Business Trends
Make Pictures And Profits

The biggest challenge to professional photographers today is the ability to create images they enjoy making while earning money. By this, I mean profits, not just sales. The need to get images of value to a client who will pay less money than ever before is contrary to all business and professional sense. I can understand that it may be possible to produce images for less money, but it is not possible to create them for less money. To be in business today, you must challenge the current ideas and assumptions that are taking your profits away from you. With the worth of professional photography services under siege, you must look to create valuable images for clients with appropriate compensation, not just the production of photos.

Business & Creativity
One photo studio that has been successful at meeting this challenge is Sgt. Peppers Photography Studio (www.SGT-PEPPERS.COM) in Littleton, Colorado. Owner and company president Dan Glassett, along with creative consultant Tom Kerkhoff, have spent the last 20 years learning how to combine photographic artistic values with important business and profit-making efforts. Glassett and Kerkhoff share these techniques in their seminars, including titles such as, "Putting Profits Back Into Your Pocket" and "The Senior-Family Connection."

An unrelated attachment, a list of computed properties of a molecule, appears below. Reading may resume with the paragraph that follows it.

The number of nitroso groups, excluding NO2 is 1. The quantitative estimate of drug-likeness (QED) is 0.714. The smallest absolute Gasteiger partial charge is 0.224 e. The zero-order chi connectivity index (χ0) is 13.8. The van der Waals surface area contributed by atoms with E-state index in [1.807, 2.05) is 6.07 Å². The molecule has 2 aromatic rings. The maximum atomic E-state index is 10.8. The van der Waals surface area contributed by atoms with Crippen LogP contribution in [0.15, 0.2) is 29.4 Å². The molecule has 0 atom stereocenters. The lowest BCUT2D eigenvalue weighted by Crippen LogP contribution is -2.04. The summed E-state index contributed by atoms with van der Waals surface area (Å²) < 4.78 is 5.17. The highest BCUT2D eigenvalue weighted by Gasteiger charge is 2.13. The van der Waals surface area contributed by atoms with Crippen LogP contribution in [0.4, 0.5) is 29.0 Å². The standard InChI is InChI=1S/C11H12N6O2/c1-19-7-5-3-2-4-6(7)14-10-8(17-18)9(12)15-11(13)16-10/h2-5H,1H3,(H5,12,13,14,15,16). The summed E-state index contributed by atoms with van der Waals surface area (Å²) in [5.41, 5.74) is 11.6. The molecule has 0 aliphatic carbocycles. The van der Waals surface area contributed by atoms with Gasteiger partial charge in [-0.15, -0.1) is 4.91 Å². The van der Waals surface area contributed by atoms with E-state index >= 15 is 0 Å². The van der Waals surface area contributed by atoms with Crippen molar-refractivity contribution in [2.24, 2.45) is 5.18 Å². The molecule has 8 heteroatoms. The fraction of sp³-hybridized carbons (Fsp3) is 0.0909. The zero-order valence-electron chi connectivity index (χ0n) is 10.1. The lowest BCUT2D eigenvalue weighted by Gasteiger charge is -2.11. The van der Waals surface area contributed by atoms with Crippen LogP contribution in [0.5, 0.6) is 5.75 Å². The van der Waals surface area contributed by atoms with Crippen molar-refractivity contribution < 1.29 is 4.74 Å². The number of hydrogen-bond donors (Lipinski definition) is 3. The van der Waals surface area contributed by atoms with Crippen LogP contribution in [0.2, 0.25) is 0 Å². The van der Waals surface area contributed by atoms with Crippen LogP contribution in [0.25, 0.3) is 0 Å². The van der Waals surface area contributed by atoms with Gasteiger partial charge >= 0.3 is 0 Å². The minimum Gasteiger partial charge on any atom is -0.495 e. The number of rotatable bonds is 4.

Glassett starts out with an important statement, "Business is not 'as usual' today, and there are many challenges for photography businesses to maintain position in the marketplace. It takes innovation to successfully run a business and continue to prosper today. Most photographers do not reach the level of financial success they can achieve. We have taken a unique attitude and business mentality. In order to be treated as professionals and paid as professionals, a major goal of ours is to manage our studio as professionals--not as a retail business. One way we do this is to be more pro-active than other studios to guide our clients to make the best purchasing decisions. Often, this has meant breaking the rules, taking risks and changing the way business has been done in the past. As photographers, we produce a wonderful, valuable service and deserve proper compensation for it."